It’s a huge understatement, but 2020 was a year we won’t soon forget (and will likely feel its effects for years to come). The end of the COVID-19 pandemic may be on the horizon with the initiated roll-out of vaccinations but it’s not “back to normal” quite yet. Many of the health, safety, and operational changes that organizations implemented in 2020 won’t be going away anytime soon and we’ll all need to stay vigilant over the coming years
Since then, EHS professionals have been doing amazing work by finding ways to help the general public while keeping your co-workers and loved ones safe. We know it’s tough to balance the daily (and sometimes even hourly) changing needs of your workforce while also striving to meet longer-term challenges and goals.
With all this in mind, we’ve put together a list of emerging EHS technology trends and solutions that might help put some time back in your pocket this year so you can focus on what matters most.
We've also created a checklist based on OSHA's 16-point guidance for employers on how to mitigate and limit the spread of COVID-19 in the workplace that was recently published on January 29, 2021. Hope it helps.
1. Digital Health Assessments
In 2020, many employers devoted considerable resources to rolling out comprehensive employee, visitor, and/or customer symptom screenings and self-attestations. Organizations will need to continue monitoring the health of their workers with daily self-assessment questionnaires.
If you haven’t already implemented a system to collect health surveys, there are software solutions that provide paperless, quick, easy, and safe ways for employees to report their health status to employers from their phones via mobile apps.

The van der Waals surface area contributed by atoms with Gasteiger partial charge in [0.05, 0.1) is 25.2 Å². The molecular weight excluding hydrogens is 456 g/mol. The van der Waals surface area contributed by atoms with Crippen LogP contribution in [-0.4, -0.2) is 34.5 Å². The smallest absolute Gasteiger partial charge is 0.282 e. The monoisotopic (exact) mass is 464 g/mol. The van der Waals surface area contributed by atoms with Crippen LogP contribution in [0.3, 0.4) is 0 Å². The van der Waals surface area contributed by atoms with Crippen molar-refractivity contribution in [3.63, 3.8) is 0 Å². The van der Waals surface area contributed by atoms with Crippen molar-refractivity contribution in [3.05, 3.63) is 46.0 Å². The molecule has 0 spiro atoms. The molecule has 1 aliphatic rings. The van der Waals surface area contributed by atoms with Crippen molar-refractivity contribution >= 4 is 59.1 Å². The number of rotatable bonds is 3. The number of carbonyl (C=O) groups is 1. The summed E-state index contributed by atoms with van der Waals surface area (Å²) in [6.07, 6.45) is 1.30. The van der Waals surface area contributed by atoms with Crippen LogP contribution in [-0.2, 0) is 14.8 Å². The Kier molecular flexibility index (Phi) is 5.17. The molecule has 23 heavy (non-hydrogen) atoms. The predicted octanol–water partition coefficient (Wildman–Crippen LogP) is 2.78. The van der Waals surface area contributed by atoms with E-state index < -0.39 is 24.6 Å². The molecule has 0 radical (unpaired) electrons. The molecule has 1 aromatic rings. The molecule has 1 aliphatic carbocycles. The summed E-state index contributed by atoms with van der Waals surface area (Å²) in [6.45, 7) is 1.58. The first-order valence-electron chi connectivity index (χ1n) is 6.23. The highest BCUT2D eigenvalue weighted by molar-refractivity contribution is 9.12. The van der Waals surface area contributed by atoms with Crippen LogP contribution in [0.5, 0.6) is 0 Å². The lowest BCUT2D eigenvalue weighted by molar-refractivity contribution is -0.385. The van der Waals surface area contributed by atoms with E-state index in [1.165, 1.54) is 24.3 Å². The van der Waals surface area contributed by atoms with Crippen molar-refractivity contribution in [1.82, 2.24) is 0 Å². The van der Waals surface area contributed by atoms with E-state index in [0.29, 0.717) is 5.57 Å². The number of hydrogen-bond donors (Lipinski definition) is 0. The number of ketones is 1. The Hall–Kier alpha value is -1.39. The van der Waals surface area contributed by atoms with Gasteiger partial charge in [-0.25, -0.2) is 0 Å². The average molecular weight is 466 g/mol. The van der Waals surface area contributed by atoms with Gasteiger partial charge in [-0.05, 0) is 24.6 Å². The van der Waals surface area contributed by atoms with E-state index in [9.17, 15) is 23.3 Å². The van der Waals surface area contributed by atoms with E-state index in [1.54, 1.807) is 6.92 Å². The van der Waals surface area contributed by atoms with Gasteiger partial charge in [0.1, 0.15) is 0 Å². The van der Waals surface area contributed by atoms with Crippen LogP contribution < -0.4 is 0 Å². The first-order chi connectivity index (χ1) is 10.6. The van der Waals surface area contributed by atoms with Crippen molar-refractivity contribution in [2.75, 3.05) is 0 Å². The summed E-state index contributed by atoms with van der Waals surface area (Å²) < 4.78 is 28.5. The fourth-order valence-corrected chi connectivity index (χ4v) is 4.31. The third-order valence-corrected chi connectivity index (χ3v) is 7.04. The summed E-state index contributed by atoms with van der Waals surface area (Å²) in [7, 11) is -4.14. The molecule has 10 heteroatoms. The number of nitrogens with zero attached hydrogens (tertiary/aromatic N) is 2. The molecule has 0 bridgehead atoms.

2. Improved Communication Systems
It’s no surprise that communication will remain a fundamental method to protect workers in 2021. OSHA recently underscored the importance of establishing a system for communicating effectively with workers in its Guidance on Mitigating and Preventing the Spread of COVID-19 in the Workplace that we mentioned above.
If you haven’t already done so, we recommend that you take a look at the 16 elements that they recommend employers implement with their COVID-19 prevention programs. There’s a lot of good information for both workers and employers there and OSHA plans to continue to make updates to the page over time, so it’s worth bookmarking.
Whether it’s providing details on the COVID-19 vaccine, sharing specific rules around entering and exiting the building, reinforcing protocols like social distancing and mask use, or updates on COVID-19 guidelines, you’ve no doubt been in frequent communication with teams via email and/or text threads.
Risk intelligence communication platforms can help you inform your workforce more efficiently. Easily send out broadcast push notifications, SMS, and emails that are pre-set or ad-hoc to the entire community, predefined groups or subgroups, or to individuals located within a specific geofenced area on the map. These geofences can be established in advance or in real-time as events unfold. They can also be left in place for a specific amount of time, acting as an alert tripwire for any community member entering the geofenced area.